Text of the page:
I have seen shades of green in this country that I have never seen anywhere else. Blues too - though I don’t pay much attention to them. Browns - you would not believe the browns I’ve seen. And stars like the light in her eyes that will stay with me the rest of my life.
There is something I noticed way down in the South Island very early on the trip, when hiking the second or third of our many tramps: these people don’t litter. Miles and miles of hiking ground, and on exactly one occasion - ONE - I saw a discarded bottle of Coke. I choose to believe that this is down to the cathedral-like reverence that overcomes anyone faced with such astonishing natural beauty; you take out what you bring in, and don’t fuck it up for everyone else, or for the environment itself, or for yourself. This tells you a lot, I think, about everyone in this country. They don’t litter. There are responsible recycling choices everywhere. Every menu calls out its gluten-free options. And of the six or seven million GIVE WAY signs we passed over the course of the road trip, only one was modified to read GIVE HEAD. Every New Zealander is unselfconsciously proud of the place - and unimaginably friendly about it - and as invested in your enjoyment of their home as they are themselves. They enjoy their riches to the utmost. New Zealand is a kind place, full of adventurers.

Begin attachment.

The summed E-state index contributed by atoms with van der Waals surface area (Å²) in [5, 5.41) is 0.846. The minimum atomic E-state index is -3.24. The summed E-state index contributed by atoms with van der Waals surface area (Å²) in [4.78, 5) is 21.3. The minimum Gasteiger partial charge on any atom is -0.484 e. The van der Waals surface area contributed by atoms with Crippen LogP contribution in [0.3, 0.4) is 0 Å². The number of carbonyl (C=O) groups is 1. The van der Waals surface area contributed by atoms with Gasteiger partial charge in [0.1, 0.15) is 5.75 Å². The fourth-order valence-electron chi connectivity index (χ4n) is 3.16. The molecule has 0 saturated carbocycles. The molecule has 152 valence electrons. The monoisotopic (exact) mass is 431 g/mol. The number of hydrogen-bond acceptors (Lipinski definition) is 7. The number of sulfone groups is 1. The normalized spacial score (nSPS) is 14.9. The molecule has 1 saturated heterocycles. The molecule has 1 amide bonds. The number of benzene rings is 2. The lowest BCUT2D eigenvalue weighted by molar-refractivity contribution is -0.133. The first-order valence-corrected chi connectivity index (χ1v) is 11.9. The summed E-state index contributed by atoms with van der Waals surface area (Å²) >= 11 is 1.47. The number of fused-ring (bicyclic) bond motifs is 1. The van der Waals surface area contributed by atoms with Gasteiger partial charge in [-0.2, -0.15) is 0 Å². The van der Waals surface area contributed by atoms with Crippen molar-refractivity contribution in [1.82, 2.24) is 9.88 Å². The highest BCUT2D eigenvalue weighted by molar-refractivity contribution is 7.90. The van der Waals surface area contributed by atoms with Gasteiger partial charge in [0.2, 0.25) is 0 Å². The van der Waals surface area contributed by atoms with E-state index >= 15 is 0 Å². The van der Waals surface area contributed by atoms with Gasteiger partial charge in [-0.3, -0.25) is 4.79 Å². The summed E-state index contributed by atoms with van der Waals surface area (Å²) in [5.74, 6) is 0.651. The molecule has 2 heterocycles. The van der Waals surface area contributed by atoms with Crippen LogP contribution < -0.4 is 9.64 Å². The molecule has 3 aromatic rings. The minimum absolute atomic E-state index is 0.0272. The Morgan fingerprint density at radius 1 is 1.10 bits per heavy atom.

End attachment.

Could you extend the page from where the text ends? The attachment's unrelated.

To the one who gave me the journal I’ve carried in my bag across every step of this journey, and for all the words that followed, I cannot sufficiently express my thanks. To the others: Dave, who took on every detail, every logistic, every fiddly bit of business that needed fiddling with, and did it brilliantly; Demetre, who is indomitable and really knows how to kiss; and my parents, who coached from the sidelines - thanks all. To them and everyone else, this advice: travel. Far, often, and well.
Coromandel - As we moved through the North Island we found a more and more commercialized, tourist-ized New Zealand; I must admit that this did not leave me in any great hope for the remainder of our last week here, as we approached the Mecca of all Lord of the Rings tourism - Hobbiton - before reaching our final stop on the Coromandel peninsula. But New Zealand, it seemed, had a few last tricks up her sleeve - and these last few spots could be paradise.
Hobbiton is sublime. On walking up the garden path (the one Bilbo runs down while screaming “I’m going on an adventure!”) and catching sight of the Party Tree over the hill, I was filled with the same deep bubble of emotion I felt when seeing the place in The Fellowship of the Ring, twelve years ago - a weird, touching, and very resonant sense that I had walked in this place in my mind and in my dreams, and the people of New Zealand had somehow found a way to build it out of wood and stone. The ensuing two hours were like nothing so much as a waking dream - we bagged a good tour guide, who bent a few rules for us, and we all ended the tour in the Green Dragon, which has been newly built out as a working tavern - meaning that we three, Dave and Demetre and I, concluded our pilgrimage across NZ sitting by the fire in a pub that is both made up and real, one table over from the cat, and enjoyed half-pints of good ale (and a meat pie, natch). It was surreal enough, and powerful enough, to nearly bring tears to my eyes.